As James Mathewson moves from editor to editor at large, he contemplates the changing technology scene, as well as the road ahead.
My brother Steve bears a striking resemblance to me. (Sorry, Steve; it’s true.) People are forever calling me Steve at the office. Strangely, no one calls him James by mistake. That’s probably because I’m the geeky brother and he’s more socially skilled.
You might have recognized Steve’s name from ComputerUser’s masthead: he is a former production manager and art director for the publication. Steve has consistently reminded me what it’s like to have me for a brother. I try to take everything he says as a compliment anyway. Most of his good-natured ribbing relates to my having so much more of the geek gene than he does. I don’t mind all that is associated with that gene. Ultimately, it’s that gene that allowed me to become known as the king of the geeks.
I should say I was the king of the geeks. After the August issue, my role with ComputerUser will change from editor to editor at large. When I return to civilian life, it will be as geek emeritus.
In my tenure as king of the geeks, I have seen the rise and fall of geekdom. When I started in 1997, computer technology was just starting to drive the economy. Productivity was surging and every company wanted to get more out of their people through ambitious information technology initiatives. The trend peaked in 1999, when the Web and Y2K were stacked on top of productivity on most information architects’ plates. Suddenly, being a geek had a lot of cachet.
Three things happened in 2000 that pulled the bottom out from under geekdom. First, Y2K issues were remediated. The lasting effects of this continue as a lot of executives feel they were swindled by their information architects. Right or wrong, many CFOs believe that we wasted a lot of money preparing for Y2K. Second, most of the machines that were upgraded in 1999 and 2000 for Y2K still maximize worker productivity, changing the typical lifecycle demand for new PCs from two years to four years. Third, the bursting of the dot-com bubble reduced the urgency on Web development whether your company name had .com in it or not. While the Web is still a critical piece of every information technology puzzle, it no longer is the central piece that holds everything else together.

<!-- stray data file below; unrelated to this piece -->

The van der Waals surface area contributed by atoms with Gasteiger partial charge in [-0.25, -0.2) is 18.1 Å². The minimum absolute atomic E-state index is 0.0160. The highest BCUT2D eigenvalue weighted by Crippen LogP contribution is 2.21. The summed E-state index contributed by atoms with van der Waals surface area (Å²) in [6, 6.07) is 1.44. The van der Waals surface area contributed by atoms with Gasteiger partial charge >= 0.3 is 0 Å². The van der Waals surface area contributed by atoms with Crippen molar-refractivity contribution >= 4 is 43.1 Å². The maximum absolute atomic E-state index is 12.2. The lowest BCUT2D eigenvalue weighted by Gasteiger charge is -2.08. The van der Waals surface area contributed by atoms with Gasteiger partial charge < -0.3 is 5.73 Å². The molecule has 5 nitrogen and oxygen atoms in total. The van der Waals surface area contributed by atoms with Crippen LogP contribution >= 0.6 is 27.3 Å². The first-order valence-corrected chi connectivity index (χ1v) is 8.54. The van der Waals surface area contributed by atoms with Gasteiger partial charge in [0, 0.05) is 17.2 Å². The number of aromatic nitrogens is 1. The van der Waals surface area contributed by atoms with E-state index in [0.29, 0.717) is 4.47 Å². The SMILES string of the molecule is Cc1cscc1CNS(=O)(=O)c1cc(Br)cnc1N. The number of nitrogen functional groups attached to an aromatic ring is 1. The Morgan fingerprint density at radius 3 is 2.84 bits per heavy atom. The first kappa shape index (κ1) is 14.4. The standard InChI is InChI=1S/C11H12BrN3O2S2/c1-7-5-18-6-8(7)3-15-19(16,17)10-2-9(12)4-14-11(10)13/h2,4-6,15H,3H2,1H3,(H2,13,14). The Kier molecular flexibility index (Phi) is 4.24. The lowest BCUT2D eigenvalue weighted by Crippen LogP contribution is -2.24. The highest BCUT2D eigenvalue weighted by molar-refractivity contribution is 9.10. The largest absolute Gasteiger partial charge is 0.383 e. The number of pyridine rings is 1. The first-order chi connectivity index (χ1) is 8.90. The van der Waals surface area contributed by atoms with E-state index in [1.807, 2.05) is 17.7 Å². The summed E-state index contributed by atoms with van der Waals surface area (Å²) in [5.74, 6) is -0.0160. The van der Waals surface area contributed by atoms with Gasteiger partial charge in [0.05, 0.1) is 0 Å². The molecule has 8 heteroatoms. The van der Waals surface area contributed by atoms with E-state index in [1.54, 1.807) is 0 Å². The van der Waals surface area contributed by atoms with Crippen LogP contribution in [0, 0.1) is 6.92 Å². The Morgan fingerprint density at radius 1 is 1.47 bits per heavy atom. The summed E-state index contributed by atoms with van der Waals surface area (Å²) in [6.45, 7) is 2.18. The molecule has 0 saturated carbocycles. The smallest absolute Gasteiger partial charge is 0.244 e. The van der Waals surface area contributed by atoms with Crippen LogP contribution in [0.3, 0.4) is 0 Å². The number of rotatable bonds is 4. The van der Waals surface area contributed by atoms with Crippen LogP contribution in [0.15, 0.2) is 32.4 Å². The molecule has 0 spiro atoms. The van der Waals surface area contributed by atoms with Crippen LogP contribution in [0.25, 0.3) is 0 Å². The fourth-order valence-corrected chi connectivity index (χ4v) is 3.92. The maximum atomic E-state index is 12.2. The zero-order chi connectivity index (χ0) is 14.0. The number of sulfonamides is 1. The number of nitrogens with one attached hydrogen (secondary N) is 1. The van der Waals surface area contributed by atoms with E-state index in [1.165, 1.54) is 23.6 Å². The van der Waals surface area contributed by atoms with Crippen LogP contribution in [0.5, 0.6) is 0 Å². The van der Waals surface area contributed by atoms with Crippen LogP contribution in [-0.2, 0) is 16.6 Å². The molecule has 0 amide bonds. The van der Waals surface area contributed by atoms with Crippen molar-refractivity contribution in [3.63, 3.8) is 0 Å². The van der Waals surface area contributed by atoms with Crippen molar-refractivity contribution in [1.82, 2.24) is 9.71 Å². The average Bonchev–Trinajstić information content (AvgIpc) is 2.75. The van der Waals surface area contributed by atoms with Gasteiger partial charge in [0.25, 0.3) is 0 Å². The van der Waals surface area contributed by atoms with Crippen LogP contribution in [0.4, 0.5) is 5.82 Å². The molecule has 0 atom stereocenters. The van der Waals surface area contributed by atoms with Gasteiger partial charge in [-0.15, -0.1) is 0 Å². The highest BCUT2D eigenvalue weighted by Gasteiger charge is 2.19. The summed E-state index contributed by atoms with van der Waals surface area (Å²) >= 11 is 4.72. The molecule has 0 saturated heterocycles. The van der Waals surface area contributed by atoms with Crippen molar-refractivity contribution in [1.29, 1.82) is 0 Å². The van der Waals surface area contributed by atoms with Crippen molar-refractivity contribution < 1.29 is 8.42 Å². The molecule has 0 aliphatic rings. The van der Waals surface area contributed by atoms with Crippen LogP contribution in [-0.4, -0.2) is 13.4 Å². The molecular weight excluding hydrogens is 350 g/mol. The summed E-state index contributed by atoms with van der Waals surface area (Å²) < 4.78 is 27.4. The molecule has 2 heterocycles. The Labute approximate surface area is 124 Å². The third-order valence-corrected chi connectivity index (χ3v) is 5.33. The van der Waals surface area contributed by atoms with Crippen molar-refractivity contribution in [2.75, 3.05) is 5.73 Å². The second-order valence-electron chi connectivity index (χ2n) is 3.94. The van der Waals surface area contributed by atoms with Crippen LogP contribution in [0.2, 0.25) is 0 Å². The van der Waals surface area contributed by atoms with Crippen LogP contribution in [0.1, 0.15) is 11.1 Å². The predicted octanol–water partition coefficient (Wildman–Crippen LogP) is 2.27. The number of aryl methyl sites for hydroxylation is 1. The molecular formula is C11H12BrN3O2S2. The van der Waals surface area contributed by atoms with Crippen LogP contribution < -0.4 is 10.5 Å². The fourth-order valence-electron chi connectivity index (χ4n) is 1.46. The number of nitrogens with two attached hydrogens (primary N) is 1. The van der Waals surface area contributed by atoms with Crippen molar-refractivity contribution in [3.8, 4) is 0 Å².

Any one of these events would have caused industry growth to slow down. The three of them together put the computer and Internet industries into a tailspin. Because these industries had been driving the whole economy, recession hit. In the depths of recession, we had 9/11. Then scandal hit the equity markets and panic set in. We are just starting to recover from widespread panic mode, which is characterized by very conservative corporate investment and the buzzword of the ’00s–consolidation.
I need not give you this history lesson except for one truth: It is remarkable that our economy is as strong as it is considering all that has happened since March of 2000, when the Nasdaq crashed under the weight of the three trends mentioned above. Profits are up. Productivity is at an all-time high. The stock market is once again on the rise. It seems only one number accurately reflects how tough it is out there–unemployment. At over 7 percent and climbing, our economy is thriving at the expense of middle-class workers. Productivity is a double-edged sword: When companies do so much more with so much less, jobs become scarce. The irony is, the very people who have helped companies improve employee productivity are needed even less than the employees themselves.